As the final project of the “Cognition and computers” course, I worked with two classmates in designing a collaborative fan fiction writing website for ESL learners.
Excerpts from the paper:
The main theoretical foundation supporting our design follows two branches of thought: the allied theories of constructivism and constructionism as well as situated cognition and communities of practice. Because we were so inspired by self-motivated and self-directed learning, based in personally meaningful real-world contexts, we immediately connected our design to Papert’s introduction to his seminal book, Mindstorms, where he wrote of his own inspiration and motivation to learn about the inner workings of gears (1980). Papert’s constructionist ideals, within a constructivist learning theory, suggest that learning best occurs when the learner is responsible for constructing their own knowledge through the tangible manipulation of objects-to-think-with (1980; Holbert & Wilensky, in review). Instead of relying on an expert model provided by, say, an English language teacher, the learner develops their knowledge by encountering and reflecting on new information in relation to their own experiences; the learner crafts a mental model in the moment. There is no need to be right “the first time,” because a learner is motivated to grow and improve through tinkering and reflection. New knowledge constructs are built alongside tangible artifacts, and each is edited in real time based on a dynamically shifting needs. Because this theory is learner-centered, personal choice and motivation are central to constructivist learning theory, as is a meaningful and real learning context (Piaget, 1977). This is a characteristic constructivism shares with situated cognition: learning happens in context. Wenger and Lave’s theories of situated cognition and, in particular, communities of practice, gave us a blueprint for developing an object-to-think-with that is dynamically social (1991; Wenger, 1998; Thomas, 2005). Feedback from others helps you learn directly by making changes based on the critiques and suggestions of others, but more importantly it helps a learner reflect on their own practice by putting an emphasis on tailoring your work to fit within a larger context (Piaget, 1977). A situated object-to-think-with offers a learner-centered workspace placed squarely in the tangible, meaningful real world.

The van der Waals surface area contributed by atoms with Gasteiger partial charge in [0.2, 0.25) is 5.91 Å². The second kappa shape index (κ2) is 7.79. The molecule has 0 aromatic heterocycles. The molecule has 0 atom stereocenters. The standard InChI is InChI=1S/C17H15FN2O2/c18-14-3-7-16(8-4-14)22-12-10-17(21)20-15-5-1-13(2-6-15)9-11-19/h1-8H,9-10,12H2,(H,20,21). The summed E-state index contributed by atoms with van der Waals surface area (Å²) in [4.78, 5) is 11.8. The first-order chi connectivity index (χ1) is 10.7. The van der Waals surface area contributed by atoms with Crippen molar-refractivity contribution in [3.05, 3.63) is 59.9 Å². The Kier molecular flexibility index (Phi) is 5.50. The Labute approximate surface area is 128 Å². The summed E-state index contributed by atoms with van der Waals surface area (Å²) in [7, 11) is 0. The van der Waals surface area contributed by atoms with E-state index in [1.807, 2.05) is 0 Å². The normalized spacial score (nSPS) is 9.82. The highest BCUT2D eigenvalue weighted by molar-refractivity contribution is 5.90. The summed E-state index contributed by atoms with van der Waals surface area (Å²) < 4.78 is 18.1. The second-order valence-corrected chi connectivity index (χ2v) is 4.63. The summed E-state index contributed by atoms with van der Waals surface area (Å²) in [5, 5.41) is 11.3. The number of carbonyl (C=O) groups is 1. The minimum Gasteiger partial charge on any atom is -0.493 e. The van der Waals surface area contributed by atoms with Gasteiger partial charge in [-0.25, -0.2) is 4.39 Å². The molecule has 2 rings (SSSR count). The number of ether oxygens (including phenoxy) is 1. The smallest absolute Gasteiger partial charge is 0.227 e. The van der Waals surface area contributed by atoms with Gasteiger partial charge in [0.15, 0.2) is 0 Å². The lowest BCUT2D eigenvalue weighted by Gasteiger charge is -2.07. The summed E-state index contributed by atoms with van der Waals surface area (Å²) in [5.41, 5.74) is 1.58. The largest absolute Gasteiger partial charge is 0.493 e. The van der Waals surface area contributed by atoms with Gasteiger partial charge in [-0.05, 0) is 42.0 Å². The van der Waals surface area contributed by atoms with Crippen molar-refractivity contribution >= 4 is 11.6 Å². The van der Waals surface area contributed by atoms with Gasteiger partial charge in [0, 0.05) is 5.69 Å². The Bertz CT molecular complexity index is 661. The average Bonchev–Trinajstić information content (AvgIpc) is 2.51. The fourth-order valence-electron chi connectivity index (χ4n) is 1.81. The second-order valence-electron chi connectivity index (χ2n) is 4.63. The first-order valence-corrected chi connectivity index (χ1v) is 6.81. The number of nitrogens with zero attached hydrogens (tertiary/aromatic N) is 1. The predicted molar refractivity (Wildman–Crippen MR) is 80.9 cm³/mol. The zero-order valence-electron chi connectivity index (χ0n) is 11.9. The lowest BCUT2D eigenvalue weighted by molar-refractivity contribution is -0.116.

StoryTree is a website for English as Second Language (ESL) learners to collaboratively write fan fictions in a relay writing fashion to help them improve writing, literacy, and narrative skills (Yi, 2008). Users begin writing a fanfiction by choosing a topic (fiction/comic/movie, etc.) of their interest, such as Harry Potter, The Lord of the Rings, or The Song of Ice and Fire, or can provide a new topic if it doesn’t already exist in the website. Like other fanfiction sites, users write the fanfiction based on some background, characters, or plots of the original work, but can have the freedom to alter or add new characters and plot. However, the main factor, which differentiates StoryTree from other fanfiction sites, is its collaboration. Since the main purpose of StoryTree is not to explicitly teach English grammar or writing skills, but to foster improvement through constructivist learning, the activity of writing fanfiction on StoryTree is not solo but in the form of relay writing. The user who starts a new story writes the first few paragraphs, and then other users can jump in to continue writing other paragraphs. StoryTree will match users with stories based on their interest. Also, the relay writing is not solely linear, so users can continue the story after any paragraphs they like, thus creating many versions of the same story, just like tree branches. Figure 1 shows the landing page of StoryTree, where popular stories are beautifully displayed as trees, with branches indicating different versions of the story and leaves representing users who contributed to the stories. If the story gets too complicated, users can zoom in to see detailed “branches.” Users can select different categories to see popular stories in each category, and create a new story by clicking the “Create New Story” button.
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